Breakfast the next morning was included in our hotel. The buffet had a wide assortment of fresh fruit, breads and pastries, meats (which B made a comment on), rice, crepes and more. What really stood out was the pho. I’ve come to learn over my short time in Vietnam is that pho is eaten really any time of the day… and it differs depending on the city (not really a surprise here). B was so obsessed with it that he convinced me to get a bowl. And he was right to obsess over it, it was THAT good. (Naturally I asked for mine without the beef in it – I’m so complicated)

Aside from the Banh Khoai which I so desperately wanted to try, I wanted Banh Beo. These tiny coin shaped rice circles come with shrimp and fried onions and I had had them at a Vietnamese restaurant back in Canada. Knowing that they’re a uniquely Hue dish, I knew I had to check it off my list. We ordered a dish of them at a restaurant called Madam Thu, which serves up traditional Vietnamese food and has vegetarian options! As our mains, B ordered chicken and rice while I ordered a vegetarian Banh Khoai (honestly, could not get enough on that stuff!). Our Banh Beo came with the traditional fish sauce but what really made the dish was the chilli sauce that they provided. The spicy was a nice compliment and I should have ordered more.

I could go on and on about the food in Hue, but all good things must come to an end. Aside from the endless rain, and the crippling jet lag that I still haven’t kicked after 6 days, we’ve made our way to our next destination (Hoi An). But I know that Hue will always have a special place in my food-loving heart.

The many beers of Bavaria

The many beers of Bavaria

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When people first think of Munich, many think of the world famous Oktoberfest, lederhosen, and beer… and I’m not going to lie, before heading there I had the same preconceptions too. However, after spending a week in the area, I’ve come to realize there’s more to Bavaria than just beer, beer, and well, more beer, despite the title of this blog post 😉

Our first beer on the trip introduced us to HOFBRÄU MÜNCHEN WEISSE, which we lovingly enjoyed in the Hofbräuhaus. This iconic landmark provided us with a great introduction to Bavarian beer, and culture. The large beerhall consists of high cellings and long tables, which encourages you to meet new people to share a pint with. Within a short time of being seated, a nice local couple sat next to us. It was quite clear that we weren’t from around the area and offered to take our photo. From there, we enjoyed the live music together and even though we couldn’t speak the same language, I’d like to think there was a small bond between us and them.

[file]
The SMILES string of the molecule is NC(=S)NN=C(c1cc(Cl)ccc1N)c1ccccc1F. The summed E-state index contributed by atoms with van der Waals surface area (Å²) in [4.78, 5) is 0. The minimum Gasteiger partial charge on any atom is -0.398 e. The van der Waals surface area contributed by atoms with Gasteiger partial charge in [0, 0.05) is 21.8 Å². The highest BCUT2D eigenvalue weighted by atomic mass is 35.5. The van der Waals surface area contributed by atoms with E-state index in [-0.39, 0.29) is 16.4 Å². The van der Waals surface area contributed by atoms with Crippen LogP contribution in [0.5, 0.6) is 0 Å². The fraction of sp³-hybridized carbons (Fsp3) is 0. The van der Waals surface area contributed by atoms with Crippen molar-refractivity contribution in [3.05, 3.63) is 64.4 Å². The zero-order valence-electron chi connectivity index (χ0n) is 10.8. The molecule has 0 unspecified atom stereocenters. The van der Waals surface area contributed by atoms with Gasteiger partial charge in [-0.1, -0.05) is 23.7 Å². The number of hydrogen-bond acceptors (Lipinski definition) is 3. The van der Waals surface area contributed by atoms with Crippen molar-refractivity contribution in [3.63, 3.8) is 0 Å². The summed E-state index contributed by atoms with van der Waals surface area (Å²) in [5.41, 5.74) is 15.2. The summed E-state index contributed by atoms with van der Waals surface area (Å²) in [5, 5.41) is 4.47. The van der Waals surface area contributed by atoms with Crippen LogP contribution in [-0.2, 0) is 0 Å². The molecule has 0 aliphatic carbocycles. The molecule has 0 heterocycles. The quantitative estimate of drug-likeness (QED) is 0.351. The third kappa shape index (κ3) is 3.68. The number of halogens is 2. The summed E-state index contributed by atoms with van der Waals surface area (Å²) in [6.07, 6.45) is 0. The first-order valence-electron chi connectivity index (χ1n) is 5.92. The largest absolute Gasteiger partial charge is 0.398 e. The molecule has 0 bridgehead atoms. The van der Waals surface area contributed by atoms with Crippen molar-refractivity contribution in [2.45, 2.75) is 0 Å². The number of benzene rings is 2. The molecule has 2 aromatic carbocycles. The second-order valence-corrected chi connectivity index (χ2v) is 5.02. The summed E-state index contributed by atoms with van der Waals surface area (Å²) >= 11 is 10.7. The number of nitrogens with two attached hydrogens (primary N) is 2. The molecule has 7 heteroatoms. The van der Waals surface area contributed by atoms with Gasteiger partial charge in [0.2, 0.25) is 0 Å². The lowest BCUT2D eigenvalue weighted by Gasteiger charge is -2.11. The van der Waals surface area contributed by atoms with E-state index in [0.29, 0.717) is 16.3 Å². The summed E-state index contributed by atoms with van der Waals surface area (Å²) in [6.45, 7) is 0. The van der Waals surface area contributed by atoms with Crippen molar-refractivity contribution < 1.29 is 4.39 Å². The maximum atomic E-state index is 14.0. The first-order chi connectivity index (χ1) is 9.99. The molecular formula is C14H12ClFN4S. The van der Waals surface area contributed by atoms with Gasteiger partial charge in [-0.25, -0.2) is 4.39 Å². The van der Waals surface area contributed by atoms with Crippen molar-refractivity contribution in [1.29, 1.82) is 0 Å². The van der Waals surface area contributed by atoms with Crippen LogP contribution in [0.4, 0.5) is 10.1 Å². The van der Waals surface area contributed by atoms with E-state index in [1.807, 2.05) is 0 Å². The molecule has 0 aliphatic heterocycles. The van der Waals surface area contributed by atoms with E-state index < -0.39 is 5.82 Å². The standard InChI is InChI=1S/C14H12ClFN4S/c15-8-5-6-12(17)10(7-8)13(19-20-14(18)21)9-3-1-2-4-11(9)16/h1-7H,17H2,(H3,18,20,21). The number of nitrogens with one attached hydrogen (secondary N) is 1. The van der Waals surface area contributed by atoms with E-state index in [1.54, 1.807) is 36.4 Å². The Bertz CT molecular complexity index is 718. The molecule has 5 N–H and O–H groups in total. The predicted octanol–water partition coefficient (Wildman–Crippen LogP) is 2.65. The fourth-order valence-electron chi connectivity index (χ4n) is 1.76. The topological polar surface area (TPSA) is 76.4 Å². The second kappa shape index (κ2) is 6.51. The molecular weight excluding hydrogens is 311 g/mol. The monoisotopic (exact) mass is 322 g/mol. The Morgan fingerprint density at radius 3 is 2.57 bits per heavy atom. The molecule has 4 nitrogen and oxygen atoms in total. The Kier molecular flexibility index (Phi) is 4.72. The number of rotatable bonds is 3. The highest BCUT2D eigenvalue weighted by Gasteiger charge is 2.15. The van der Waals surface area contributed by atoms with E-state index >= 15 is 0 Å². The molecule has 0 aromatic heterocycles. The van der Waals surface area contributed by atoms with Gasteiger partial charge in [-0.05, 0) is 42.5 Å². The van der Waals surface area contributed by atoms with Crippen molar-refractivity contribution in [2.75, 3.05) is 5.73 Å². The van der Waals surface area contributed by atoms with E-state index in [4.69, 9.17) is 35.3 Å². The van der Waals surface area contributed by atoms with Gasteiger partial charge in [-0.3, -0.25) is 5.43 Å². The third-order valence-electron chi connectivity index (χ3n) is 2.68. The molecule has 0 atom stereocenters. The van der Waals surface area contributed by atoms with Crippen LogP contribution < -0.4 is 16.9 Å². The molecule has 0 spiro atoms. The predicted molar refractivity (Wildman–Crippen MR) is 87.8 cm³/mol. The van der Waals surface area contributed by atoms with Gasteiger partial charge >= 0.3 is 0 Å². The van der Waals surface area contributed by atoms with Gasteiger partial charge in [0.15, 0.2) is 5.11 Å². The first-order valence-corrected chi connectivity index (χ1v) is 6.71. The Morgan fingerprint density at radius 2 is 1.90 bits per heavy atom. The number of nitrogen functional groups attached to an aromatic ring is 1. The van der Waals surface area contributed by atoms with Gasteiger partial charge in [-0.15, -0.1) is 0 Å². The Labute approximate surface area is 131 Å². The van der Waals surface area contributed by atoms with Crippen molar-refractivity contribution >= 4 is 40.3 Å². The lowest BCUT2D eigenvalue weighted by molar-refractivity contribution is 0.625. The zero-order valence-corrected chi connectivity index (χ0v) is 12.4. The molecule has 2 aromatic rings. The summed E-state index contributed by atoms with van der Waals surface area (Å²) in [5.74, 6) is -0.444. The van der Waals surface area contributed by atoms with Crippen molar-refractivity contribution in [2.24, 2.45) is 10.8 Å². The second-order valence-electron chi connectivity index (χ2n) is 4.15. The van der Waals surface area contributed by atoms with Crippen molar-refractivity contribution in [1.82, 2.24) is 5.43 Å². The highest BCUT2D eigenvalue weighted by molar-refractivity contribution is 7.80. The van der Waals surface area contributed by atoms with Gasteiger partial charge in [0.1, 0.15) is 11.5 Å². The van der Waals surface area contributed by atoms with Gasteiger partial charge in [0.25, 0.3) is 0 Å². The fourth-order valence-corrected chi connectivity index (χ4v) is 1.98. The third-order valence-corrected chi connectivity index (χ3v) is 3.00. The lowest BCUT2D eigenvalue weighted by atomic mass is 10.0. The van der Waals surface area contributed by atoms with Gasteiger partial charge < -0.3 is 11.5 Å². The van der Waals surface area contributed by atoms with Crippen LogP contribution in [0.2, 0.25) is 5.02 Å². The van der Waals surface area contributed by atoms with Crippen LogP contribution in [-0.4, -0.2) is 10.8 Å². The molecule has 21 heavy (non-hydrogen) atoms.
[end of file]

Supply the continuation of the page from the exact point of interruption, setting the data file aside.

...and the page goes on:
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When we crossed the border to neighbouring Austria, our beer of choice was of course Stiegl. At this point in our trip, I had been living off head-sized pretzels and I was looking for something to round out my limited diet. Thankfully, Salzburg had just what I needed. The land of Mozart and Sound of Music supplied me with chicken schnitzel, salads, and bread with cheese and it was all glorious. Aside from the food, the town was quaint and conveniently located to where I really wanted to make a visit – Berchtesgaden.

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I had heard about Berchtesgaden from a coworker who visited there when she spent a semester abroad in high school. This charming little town built on the edge of the Austrian alps is known for skiing, hiking, and history. When I say history, I refer to the Eagle’s Nest, a mountain top retreat gifted to Hitler on his 50th birthday. This majestic retreat is now a tourist attraction with thousands of visitors making the trek, dining at the mountain’s edge, with their selfie sticks at the ready. At the foot of the mountain is Dokumentationszentrum Obersalzberg, a powerful museum that takes you through the rise and fall of the Nazi party. I always thought that this was something that Germany wanted to forget, but this museum shows the importance of highlighting the past, to ensure that history does not attempt to repeat itself. As I mentioned, it’s a powerful museum and I’m forever grateful that I had the chance to walk through and learn of the history from the German’s perspective compared to what we learn growing up in Canada.

As I basked in the sun on the top of the mountain ridge, I enjoyed some more Hofbräu. It was my birthday afterall 😉 Before taking the golden lift to the top, we had lunch with some non-alcoholic brews (yes, they have non-alcoholic beer too!) produced by Weininger. It was light and refreshing and paired nicely with my veggie burger! I’m as surprised as you that not only did this restaurant have non-alcoholic beer, but they also had VEGGIE BURGERS! It truly was a win in my books!